Wage & Labor Protections

There have been a number of recent changes to wage and labor protections for home care aides. These changes, detailed below, create a complex network of rules that can be confusing:

  1. Wage Parity: As part of its effort to redesign the state Medicaid program, the New York legislature in 2011 passed a wage parity requirement for home care aides. By establishing a wage floor, the legislation brought the compensation of home health aides in line with that of home attendants in the downstate areas of New York City, Westchester, Nassau and Suffolk counties. As of March 1, 2016, the wage parity law guarantees home care aides compensation (including wages and benefits) of $13.22 per hour in Nassau, Suffolk and Westchester counties and compensation of $14.09 per hour in NYC (see MRT-61 Home Care Worker Wage Parity). The requirement does not apply to workers in upstate New York. A recent amendment to the law requires a continuation of the benefits of $4.09 for New York City and $3.22 for the surrounding counties on top of the new minimum wage (see #2).

  2. Minimum Wage: The state minimum wage increased from $8.75 to $9.00 per hour on December 31, 2015. This increase had its greatest impact on workers in the upstate area, as downstate workers are covered by the wage parity law, which currently sets the wage floor above the minimum wage. With the recently passed New York FY17 budget, the minimum wage is scheduled to rise to $15 per hour in NYC by 2018 and in Westchester and Long Island by 2121. The rest of the state will increase to $12.50 by 2020 with a pause for review to determine the impact on the economy. As these increases go into place, the wage portion of the wage parity requirement will be $10 an hour or the new minimum wage, whichever is higher.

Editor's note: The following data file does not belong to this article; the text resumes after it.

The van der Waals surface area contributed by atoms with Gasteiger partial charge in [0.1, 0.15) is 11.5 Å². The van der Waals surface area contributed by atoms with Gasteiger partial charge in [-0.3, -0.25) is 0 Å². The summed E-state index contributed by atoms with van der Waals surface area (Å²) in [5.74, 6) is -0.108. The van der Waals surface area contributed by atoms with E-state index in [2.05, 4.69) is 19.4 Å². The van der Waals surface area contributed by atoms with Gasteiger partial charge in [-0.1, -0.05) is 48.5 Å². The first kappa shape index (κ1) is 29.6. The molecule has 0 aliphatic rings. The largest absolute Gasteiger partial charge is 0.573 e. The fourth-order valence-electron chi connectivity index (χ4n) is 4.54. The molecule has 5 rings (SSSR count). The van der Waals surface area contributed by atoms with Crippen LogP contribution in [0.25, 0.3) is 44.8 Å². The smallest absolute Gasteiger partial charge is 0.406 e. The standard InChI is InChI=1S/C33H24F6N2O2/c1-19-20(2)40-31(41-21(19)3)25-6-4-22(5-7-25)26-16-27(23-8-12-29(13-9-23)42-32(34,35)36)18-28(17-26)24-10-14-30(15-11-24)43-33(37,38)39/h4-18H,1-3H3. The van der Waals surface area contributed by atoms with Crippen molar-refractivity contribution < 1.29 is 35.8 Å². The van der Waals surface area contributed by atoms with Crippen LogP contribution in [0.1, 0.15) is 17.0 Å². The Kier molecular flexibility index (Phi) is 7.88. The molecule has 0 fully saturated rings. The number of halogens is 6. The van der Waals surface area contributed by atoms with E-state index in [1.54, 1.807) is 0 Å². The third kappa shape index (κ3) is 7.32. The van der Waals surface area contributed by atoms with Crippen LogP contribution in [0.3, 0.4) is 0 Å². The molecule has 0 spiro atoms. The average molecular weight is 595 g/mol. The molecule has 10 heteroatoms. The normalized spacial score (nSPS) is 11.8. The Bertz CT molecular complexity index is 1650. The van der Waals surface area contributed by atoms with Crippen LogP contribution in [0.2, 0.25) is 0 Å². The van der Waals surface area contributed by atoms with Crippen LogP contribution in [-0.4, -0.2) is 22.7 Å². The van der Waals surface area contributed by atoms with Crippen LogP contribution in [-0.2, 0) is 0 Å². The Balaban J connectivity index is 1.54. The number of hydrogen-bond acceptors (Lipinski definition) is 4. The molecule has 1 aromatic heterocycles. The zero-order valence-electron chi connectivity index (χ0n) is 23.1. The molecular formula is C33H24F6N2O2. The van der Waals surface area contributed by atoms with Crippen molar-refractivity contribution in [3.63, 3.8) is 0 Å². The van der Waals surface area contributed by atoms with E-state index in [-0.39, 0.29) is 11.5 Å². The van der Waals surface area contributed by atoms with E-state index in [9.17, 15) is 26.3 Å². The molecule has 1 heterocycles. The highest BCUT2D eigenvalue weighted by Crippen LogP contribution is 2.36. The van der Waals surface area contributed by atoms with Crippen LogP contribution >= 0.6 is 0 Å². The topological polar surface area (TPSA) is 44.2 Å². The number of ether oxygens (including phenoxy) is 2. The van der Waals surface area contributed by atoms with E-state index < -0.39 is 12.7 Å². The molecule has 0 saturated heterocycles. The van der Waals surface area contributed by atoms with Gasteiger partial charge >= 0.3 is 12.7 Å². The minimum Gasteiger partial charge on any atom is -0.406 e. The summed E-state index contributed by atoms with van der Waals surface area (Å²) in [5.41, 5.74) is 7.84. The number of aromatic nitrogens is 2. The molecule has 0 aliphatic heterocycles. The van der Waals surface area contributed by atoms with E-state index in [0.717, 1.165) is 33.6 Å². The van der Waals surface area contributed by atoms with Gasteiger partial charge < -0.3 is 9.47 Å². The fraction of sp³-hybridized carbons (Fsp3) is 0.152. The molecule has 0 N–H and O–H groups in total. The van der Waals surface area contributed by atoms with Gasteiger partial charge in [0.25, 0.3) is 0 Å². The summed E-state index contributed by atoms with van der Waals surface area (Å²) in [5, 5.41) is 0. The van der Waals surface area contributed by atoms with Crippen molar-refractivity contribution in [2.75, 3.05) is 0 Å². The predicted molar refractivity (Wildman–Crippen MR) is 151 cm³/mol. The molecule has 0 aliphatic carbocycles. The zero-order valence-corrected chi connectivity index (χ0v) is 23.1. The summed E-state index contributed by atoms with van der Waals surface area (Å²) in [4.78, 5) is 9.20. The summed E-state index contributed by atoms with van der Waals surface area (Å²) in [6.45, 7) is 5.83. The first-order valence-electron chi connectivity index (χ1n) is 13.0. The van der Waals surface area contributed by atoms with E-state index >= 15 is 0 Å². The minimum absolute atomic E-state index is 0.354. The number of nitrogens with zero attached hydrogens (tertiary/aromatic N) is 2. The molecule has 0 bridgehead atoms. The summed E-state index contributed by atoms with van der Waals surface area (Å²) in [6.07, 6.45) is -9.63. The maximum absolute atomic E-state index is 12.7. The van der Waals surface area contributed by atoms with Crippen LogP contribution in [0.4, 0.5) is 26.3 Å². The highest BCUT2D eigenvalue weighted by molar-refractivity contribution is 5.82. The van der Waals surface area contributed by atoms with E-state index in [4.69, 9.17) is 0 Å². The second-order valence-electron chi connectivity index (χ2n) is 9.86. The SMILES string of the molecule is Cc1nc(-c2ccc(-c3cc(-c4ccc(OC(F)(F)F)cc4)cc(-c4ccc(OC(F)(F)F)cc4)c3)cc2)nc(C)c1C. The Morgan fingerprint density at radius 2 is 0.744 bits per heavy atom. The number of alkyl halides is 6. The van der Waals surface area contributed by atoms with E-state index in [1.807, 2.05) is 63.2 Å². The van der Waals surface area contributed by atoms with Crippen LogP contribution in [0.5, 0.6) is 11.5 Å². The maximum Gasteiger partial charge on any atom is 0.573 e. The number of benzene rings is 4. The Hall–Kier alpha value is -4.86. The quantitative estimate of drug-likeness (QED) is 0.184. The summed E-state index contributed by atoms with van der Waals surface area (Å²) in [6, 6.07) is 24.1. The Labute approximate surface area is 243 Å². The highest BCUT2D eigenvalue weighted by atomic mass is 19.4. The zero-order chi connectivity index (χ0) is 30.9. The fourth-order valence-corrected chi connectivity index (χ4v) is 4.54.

3. Fair Labor Standards Act (FLSA): In October of 2015, home care aides across the country became eligible for labor protections under the federal Fair Labor Standards Act (FLSA). As a result, home care aides are now protected by minimum wage laws, and must be paid time-and-a-half on their base wage (instead of time-and-a-half of the minimum wage, as was previously the case in NYS) for overtime above 40 hours per week. Employers are also newly responsible for paying aides for time spent traveling between clients (see FLSA Facts: Understanding the Revised Companionship Exemption).

  4. New York State Domestic Workers Bill of Rights (DWBR):Enacted in November 2010, this law previously only applied to home care aides directly employed by clients. Upon the reinterpretation of the Fair Labor Standards Act (see #5), this law became applicable to agency-employed home care aides as well. In addition to guaranteeing workers one day of rest each week and three additional paid days off per year, the law provides certain protections against discrimination and harassment.

  5. Paid Sick Leave: Home care aides who work in New York City are protected by the City’s Earned Sick Time Act, which went into effect in 2014. Full-time workers are guaranteed one hour of paid leave for every 30 hours of work, which may be taken to care for oneself or a loved one. This law also guarantees two days of sick leave, in addition to the three days of rest provided by the NYS Domestic Workers Bill of Rights (see NYC Paid Sick Leave Law).

Due to the confusing nature of labor and wage protections for home care workers, PHI believes there is a need for a Home Care Worker Advocate to serve as a neutral source of information and support for home care workers and their employers.

For this reason, PHI applauds the establishment of the City’s new Office of Labor Standards and the passage of legislation that creates the Division of Paid Care within this office, which will serve direct care workers in day care and home care settings.

Log In / Create Account

Log in to existing account: